PREMISE: Left moderately bitter, and ultimately alone, after his wife’s passing, Carl Fredricksen is now pressured to sell his house in the face of urban development, but he’s not moving one inch. After a slight altercation with the contractors waiting outside his door, he’s being forced out of his home and into an assisted living facility for the elderly. Just before he’s set to be taken away, he unleashes thousands of balloons (that he filled in the middle of the night) tied to his house and is now going to lift the house and take it with him to the one destination he and his late wife never got to go to. Unfortunately he’s not alone, as Russell (the ‘Wilderness Explorer’ who was helping Mr. Fredricksen) was on the porch during lift off and is now party to the journey. Together they set off and develop an unlikely friendship as the journey progresses.
HIGHS: Pixar, regardless of any of their films’ plot, are simply stunning visual works of art. I think they could make a film about a box of paperclips and it’d be fascinating to look at. UP has this incredible realness in terms of texture lighting and just sucks you in with the graphics. Now as plot goes, the first 15 minutes or so (which established Mr. Fredricksen’s marriage to his wife) could have easily been a stand alone short film and taken home boatloads of awards; it was just that good. For a montage to establish a connection that put you on the same emotional level as the main character, as deeply as Pixar did, was nothing short of magnificent and magical. It should have left anyone watching UP felling like they knew Mr. Fredricksen all his life – it was so impacting and touching. The determination and love he had for his wife is something that I think WALL·E started to capture, but this film had it in spades. Similarly the compassion Mr. Fredricksen had for his wife is an example everyone should take home and hope to apply it to the things/people they are passionate about. Later, there was an incredible, albeit reluctant, bond that Mr. Fredricksen and Russell formed over the course of the film that should teach everyone that you can find a companion in the most unlikely of places and that everyone can be helpful to you in their own way, it just takes time to discover what that is. All heartwarming/friendship forming accolades aside, this film had some great humor and the action (especially for a Pixar movie involving a child) was actually pretty exciting at times. Personally, I always get a kick out of movies that take the design and style of the 1940’s. So this movie, with is base story line starting in the 40’s and having that Rocketeer/Sky Captain and the World of Tomorrow feel to it, was pure eye candy for me.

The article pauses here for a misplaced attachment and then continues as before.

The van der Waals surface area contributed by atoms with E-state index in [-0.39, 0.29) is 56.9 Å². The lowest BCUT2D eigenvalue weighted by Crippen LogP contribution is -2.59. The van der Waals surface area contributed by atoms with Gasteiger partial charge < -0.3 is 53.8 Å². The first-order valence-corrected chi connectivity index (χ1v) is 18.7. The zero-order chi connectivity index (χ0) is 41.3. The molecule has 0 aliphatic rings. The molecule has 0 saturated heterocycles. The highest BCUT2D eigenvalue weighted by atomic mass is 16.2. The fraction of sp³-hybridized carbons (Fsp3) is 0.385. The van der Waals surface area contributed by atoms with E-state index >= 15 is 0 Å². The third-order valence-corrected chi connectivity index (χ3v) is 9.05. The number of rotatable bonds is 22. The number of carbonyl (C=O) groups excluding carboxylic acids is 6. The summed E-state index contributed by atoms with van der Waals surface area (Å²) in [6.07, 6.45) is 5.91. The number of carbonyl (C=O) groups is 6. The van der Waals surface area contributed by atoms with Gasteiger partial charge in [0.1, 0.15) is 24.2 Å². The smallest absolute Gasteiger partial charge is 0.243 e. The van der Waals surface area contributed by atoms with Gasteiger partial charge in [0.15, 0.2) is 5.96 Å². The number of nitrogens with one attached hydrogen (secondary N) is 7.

LOWS: UP seemed to run a bit long in the middle and while putting characters in perilous situations isn’t new to Disney or Pixar, this seemed a bit too extreme for the ‘types’ of characters that were in this film. Also (call me a stickler for realism) there’s a bit of ‘brain checking’ needed if you can believe that (although a bit tuff and tumble) Mr. Fredricksen could do even 1/10th of the things he endured in this film. Also, even in the world where you can get a house floating through the sky on thousands of balloons (tied to maybe just 50 to 60 lines attached in the fireplace), adding talking (mechanically assisted) dogs and one supposedly ‘uncatchable’ bird would only seem to be plausible in this type of kids movie. I’m only really pushing this issue as a ‘low’ since the movie is more or less based on real human beings and not, per se, magical toys, talking fish or living cars. Still Pixar’s films are kid friendly and doubly geared for mass audiences so believing in make believe is just an unspoken rule (and the same for almost every Disney movie while we’re at it). Also, I really didn’t care for Partly Cloudy, the short before the film started – maybe I’m holding the bar very high because of how well Taken and Presto were done.
RULING: While just a little long and possibly too ‘action oriented’ for what this movie was trying to be, UP scores points across the board with its touching messages of love, friendship and dedication. I wouldn’t say this was their best to date since I believe Wall-E is one tough act to follow, but UP is definitely one for all ages and I enjoyed this touching movie very much. Looking back I believe that Cars seems to be the weak link in Pixar’s chain of successful films as it just didn’t have that same level of quality that their other films just ooze. I’d say UP much better than Cars but is still no Wall-E, The Incredibles or Monsters, Inc. but it definitely has that Pixar charm and (although light on the character list) is a delightful and endearing film.
G-S-T Seal of Approval: GRANTED